Newbie query

Corne Beerse cbeerse at gmail.com
Mon Feb 20 17:24:59 GMT 2012


On 15-2-2012 13:53, Girish H T wrote:
> Hi Experts,
>
> I am new to VNC. I have few basic queries.
I'm old to vnc, I might be off for current versions, my experience is 
based on 'older' versions and variants...

> 1. What is the frame rate that is supported by VNC encoding techiniques.
> Say i want to watch a fast moving movie. Will VNC be able suffice the
> requirements like 23-30fps/sec provided u have sufficient processing power ?
As far as I know, VNC is not capable of those frequencies, however, that 
is depending on the remote OS and some other settings:
- the mswindows version is polling the entire screen-memory once in a 
while (a couple of times per second). The found updates are send over. 
This is not capable of showing movies for 2 reasons: it is most times 
not fast enough, and above all, with hardware accelerated viewers, the 
picture information is not stored in display memory, so vnc does not see 
it (it sees a black/blank square).

On unix/linux implementations, vnc is more close to the screen software. 
Most implementations (specially the ones called 'xvnc') effectively are 
the display driver. They donnot need to look for updates as they process 
the updates themself.

> 2.What i see from the latest protocol is that the encoding techniques.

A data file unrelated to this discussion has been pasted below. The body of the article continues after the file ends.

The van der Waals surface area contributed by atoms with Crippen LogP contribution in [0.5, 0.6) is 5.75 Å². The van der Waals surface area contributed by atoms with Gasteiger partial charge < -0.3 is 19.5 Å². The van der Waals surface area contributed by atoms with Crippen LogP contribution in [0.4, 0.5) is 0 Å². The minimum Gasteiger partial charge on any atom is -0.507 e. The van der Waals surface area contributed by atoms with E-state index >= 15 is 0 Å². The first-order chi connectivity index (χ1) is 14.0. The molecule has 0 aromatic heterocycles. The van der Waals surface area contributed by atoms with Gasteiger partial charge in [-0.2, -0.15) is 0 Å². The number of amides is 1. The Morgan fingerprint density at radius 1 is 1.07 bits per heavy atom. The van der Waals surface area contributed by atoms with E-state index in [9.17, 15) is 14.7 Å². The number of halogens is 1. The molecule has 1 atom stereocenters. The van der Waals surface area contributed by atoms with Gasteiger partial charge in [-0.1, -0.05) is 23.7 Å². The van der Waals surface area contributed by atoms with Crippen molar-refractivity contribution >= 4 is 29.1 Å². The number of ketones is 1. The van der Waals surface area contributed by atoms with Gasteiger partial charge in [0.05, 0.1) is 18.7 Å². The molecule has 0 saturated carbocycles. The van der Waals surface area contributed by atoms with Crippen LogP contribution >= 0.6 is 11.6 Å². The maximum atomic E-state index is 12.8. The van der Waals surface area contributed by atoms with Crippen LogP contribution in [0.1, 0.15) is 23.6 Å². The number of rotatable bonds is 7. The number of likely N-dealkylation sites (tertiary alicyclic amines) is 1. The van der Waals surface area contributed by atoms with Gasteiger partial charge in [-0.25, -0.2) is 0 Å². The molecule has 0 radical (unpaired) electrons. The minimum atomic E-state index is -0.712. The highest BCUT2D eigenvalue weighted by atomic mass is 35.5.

> Raw,CopyRect,RRE,Hextile,ZRLE,Cursor pseudo-encoding, DesktopSize
> pseudo-encoding
>
> What is the best encoding technique out of this ? What are the advantage
> over MPEG based compression techniques ?
That depends on the usage. Normally, I donnot twiggle with it, let VNC 
decide on the encoding between remote and local systems.

mpeg is a reasonable compression for movies, as jpeg is a reasonable 
compression for pictures. However, screen dumps is what VNC needs to 
process. There png and similar (even gif) have better compression with 
less cpu usage, specially with mono-color backgrounds and such. Keep in 
mind, vnc is developped in the 1990's (or even before) so it is relative 
lean and mean.

> 3. I saw a post (
> http://www.realvnc.com/pipermail/vnc-list/2005-August/051828.html) dated
> 2005, is answer still the same ? I am sure things have changed a lot in
> terms of processing power , hardware accelerators for mid end and low end
> phones (viz android). I am sure this will open up whole new opportunities
> in terms of business :) and in terms of quality of service.
If you dive in the code, specially the old ones, you can see that vnc 
already does what mpeg does compared to jpeg: it only sends the 
differences and only once in a while the complete refresh.

For the use of jpeg (and mjpeg and mpeg) on one side and gif/png and 
such on the other side: take a screendump of your screen now (msWindows: 
<alt><prtscrn>) and paste that in a pixel-based paint tool. Now save 
this picture as jpeg and png and gif. Next compare the file sizes of 
those files, I bet the png is smaller. Even a gif can be smaller. Now 
open the saved pictures and compare at the pixel level: The png and gif 
files have the origional sharp image where the jpeg has blurred 
characters. IF you twiggle with the jpeg compression, you can use 25, 50 
and 75% compression ratio and compare them all.

These are the major reason why remote-screen-systems don't use jpeg and 
mpeg, even with todays cpu power: it is a waste of cpu power at both 
ends with little or no gain.


CBee




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